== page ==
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I need to use regex to search through an html file and replace href="pagename" with href="pages/pagename"

Also the href could be formatted like HREF = 'pagename'

I do not want to replace any hrefs that could be upper or lowercase that begin with http, ftp, mailto, javascript, #

I am using c# to develop this little app in.

share|improve this question want someone else to write your regex for you? Why not just take the time to learn it for yourself. –  qJake May 2 '11 at 17:47
Very rarely use regex. Pushed for time on this little number so thought i'd send out my first SOS. –  Michelle May 2 '11 at 18:10

3 Answers 3

up vote 3 down vote accepted

HTML manipulation through Regex is not recommended since HTML is not a "regular language." I'd highly recommend using the HTML Agility Pack instead. That gives you a DOM interface for HTML.

share|improve this answer
+1/2 if I could. While you are right about html not being a regular language, the given problem does not require an parser, this specific case can be done with regex. –  BrunoLM May 2 '11 at 17:44
thanks will look into. –  Michelle May 2 '11 at 18:11

I have not tested with many cases, but for this case it worked:

var str = "href='page' href = '' href='http://' href='ftp://'";
Console.WriteLine(Regex.Replace(str, @"href ?= ?(('|"")([a-z0-9_#.-]+)('|""))", "x", RegexOptions.IgnoreCase));


"x x href='http://' href='ftp://'"

You better hold backup files before running this :P

share|improve this answer
ok thanks, but does not appear to solve the problem at hand. –  Michelle May 2 '11 at 18:12

There are lots of caveats when using a find/replace with HTML and XML. The problem is, there are many variations of syntax which are permitted. (and many which are not permitted but still work!)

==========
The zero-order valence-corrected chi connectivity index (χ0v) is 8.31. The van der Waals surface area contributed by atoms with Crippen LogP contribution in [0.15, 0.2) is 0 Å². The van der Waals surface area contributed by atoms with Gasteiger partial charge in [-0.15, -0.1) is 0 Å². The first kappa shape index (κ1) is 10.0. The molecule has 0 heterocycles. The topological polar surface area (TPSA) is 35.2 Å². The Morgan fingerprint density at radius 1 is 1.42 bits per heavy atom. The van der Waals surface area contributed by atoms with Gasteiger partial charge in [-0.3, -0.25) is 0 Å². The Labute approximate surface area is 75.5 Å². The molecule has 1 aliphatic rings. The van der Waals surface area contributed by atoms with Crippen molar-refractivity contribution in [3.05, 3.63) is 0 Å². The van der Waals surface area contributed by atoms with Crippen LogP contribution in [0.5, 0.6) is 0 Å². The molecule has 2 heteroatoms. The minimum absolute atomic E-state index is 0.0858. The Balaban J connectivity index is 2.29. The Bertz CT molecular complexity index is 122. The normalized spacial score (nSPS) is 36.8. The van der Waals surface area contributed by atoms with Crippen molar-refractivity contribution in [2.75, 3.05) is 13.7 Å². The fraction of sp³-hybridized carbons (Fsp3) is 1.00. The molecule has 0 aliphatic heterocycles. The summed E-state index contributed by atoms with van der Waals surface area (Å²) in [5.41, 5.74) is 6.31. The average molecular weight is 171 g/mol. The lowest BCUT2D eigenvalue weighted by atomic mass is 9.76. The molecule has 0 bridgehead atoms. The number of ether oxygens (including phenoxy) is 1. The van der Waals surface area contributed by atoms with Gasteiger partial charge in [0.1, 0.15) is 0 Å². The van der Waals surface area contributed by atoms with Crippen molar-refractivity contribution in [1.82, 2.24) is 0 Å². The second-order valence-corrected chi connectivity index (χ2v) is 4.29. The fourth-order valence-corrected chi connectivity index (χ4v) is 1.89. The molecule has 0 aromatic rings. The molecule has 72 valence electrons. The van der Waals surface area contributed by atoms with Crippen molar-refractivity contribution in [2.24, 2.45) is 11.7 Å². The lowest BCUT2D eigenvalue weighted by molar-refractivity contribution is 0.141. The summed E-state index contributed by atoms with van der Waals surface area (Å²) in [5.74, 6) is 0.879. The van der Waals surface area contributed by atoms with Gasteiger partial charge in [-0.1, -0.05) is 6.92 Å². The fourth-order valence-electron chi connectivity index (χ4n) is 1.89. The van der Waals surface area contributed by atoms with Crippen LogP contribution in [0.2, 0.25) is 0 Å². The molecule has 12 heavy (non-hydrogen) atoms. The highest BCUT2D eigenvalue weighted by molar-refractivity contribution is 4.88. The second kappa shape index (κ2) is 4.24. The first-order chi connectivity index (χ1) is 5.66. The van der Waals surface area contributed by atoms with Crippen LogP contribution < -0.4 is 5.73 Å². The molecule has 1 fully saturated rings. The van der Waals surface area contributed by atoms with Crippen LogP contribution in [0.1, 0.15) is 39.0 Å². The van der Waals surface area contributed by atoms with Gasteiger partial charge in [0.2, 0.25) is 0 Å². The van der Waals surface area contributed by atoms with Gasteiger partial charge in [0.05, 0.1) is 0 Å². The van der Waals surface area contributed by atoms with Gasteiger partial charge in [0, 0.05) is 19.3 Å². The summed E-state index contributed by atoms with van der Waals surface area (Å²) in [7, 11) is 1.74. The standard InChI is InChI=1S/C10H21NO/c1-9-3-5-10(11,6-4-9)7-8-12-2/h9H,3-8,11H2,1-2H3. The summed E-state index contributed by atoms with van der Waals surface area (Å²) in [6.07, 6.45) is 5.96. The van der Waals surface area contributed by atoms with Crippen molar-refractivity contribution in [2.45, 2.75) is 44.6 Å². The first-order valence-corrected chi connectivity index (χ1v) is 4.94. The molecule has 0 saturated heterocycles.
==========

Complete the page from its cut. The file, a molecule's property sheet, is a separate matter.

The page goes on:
But, you seem to want something like this:

search for


This means:

  • [Hh]: any of the items in square-brackets, followed by
  • \s*: any number of whitespaces (maybe zero),
  • =
  • \s* any more whitespaces,
  • ['"] either quote type,
  • \w+: a word (without any slashes or dots - if you want to include .html then use [.\w]+ instead ),
  • and ['"]: another quote of any kind.

replace with


Which means the things in the first bracket, then pages/, then the stuff in the second and third sets of brackets.

You will need to put the first string in @" quotes, and also escape the double-quotes as "". Note that it won't do anything even vaguely intelligent, like making sure the quotes match. Warning: try never to use as "any character" (.) symbol in this kind of regex, as it will grab large sections of text, over and including the next quotation mark, possibly up to the end of the file!

see a regex tutorial for more info, e.g.

share|improve this answer
more of a pointer than a solution, but thanks for replying. –  Michelle May 2 '11 at 18:12

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